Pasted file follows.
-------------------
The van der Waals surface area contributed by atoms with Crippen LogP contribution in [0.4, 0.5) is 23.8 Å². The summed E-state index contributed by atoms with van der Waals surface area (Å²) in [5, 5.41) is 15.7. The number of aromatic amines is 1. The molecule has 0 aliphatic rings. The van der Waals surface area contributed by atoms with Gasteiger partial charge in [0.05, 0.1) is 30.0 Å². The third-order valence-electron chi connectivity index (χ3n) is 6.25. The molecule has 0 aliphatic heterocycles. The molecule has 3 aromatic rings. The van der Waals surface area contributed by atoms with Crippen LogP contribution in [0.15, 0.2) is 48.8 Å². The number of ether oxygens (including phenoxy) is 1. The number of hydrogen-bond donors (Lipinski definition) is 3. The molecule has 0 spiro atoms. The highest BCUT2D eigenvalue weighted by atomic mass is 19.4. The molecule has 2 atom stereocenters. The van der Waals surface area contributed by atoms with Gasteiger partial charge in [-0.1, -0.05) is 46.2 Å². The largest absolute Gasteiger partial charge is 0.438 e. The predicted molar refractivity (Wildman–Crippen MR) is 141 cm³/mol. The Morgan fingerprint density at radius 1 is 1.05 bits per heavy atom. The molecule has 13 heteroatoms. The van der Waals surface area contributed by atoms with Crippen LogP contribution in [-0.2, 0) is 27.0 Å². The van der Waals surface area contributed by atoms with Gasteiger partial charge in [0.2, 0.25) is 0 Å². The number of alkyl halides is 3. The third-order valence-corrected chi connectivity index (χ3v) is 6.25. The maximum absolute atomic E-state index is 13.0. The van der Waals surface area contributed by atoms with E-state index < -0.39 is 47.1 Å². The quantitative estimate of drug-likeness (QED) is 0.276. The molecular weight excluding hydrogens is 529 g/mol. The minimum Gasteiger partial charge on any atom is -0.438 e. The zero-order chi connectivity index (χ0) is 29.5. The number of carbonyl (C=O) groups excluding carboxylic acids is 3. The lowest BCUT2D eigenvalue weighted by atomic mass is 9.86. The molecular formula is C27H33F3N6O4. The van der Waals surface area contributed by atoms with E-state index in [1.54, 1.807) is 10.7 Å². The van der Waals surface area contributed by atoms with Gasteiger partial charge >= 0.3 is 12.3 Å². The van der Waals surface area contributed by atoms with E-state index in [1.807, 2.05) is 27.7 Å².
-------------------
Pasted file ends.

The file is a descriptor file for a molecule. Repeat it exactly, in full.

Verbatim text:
The van der Waals surface area contributed by atoms with Crippen LogP contribution in [0.4, 0.5) is 23.8 Å². The summed E-state index contributed by atoms with van der Waals surface area (Å²) in [5, 5.41) is 15.7. The number of aromatic amines is 1. The molecule has 0 aliphatic rings. The van der Waals surface area contributed by atoms with Gasteiger partial charge in [0.05, 0.1) is 30.0 Å². The third-order valence-electron chi connectivity index (χ3n) is 6.25. The molecule has 0 aliphatic heterocycles. The molecule has 3 aromatic rings. The van der Waals surface area contributed by atoms with Crippen LogP contribution in [0.15, 0.2) is 48.8 Å². The number of ether oxygens (including phenoxy) is 1. The number of hydrogen-bond donors (Lipinski definition) is 3. The molecule has 0 spiro atoms. The highest BCUT2D eigenvalue weighted by atomic mass is 19.4. The molecule has 2 atom stereocenters. The van der Waals surface area contributed by atoms with Gasteiger partial charge in [-0.1, -0.05) is 46.2 Å². The largest absolute Gasteiger partial charge is 0.438 e. The predicted molar refractivity (Wildman–Crippen MR) is 141 cm³/mol. The Morgan fingerprint density at radius 1 is 1.05 bits per heavy atom. The molecule has 13 heteroatoms. The van der Waals surface area contributed by atoms with Crippen LogP contribution in [-0.2, 0) is 27.0 Å². The van der Waals surface area contributed by atoms with Gasteiger partial charge in [0.2, 0.25) is 0 Å². The number of alkyl halides is 3. The third-order valence-corrected chi connectivity index (χ3v) is 6.25. The maximum absolute atomic E-state index is 13.0. The van der Waals surface area contributed by atoms with E-state index < -0.39 is 47.1 Å². The quantitative estimate of drug-likeness (QED) is 0.276. The molecular weight excluding hydrogens is 529 g/mol. The minimum Gasteiger partial charge on any atom is -0.438 e. The zero-order chi connectivity index (χ0) is 29.5. The number of carbonyl (C=O) groups excluding carboxylic acids is 3. The lowest BCUT2D eigenvalue weighted by atomic mass is 9.86. The molecular formula is C27H33F3N6O4. The van der Waals surface area contributed by atoms with E-state index in [1.54, 1.807) is 10.7 Å². The van der Waals surface area contributed by atoms with Gasteiger partial charge >= 0.3 is 12.3 Å². The van der Waals surface area contributed by atoms with E-state index in [1.807, 2.05) is 27.7 Å².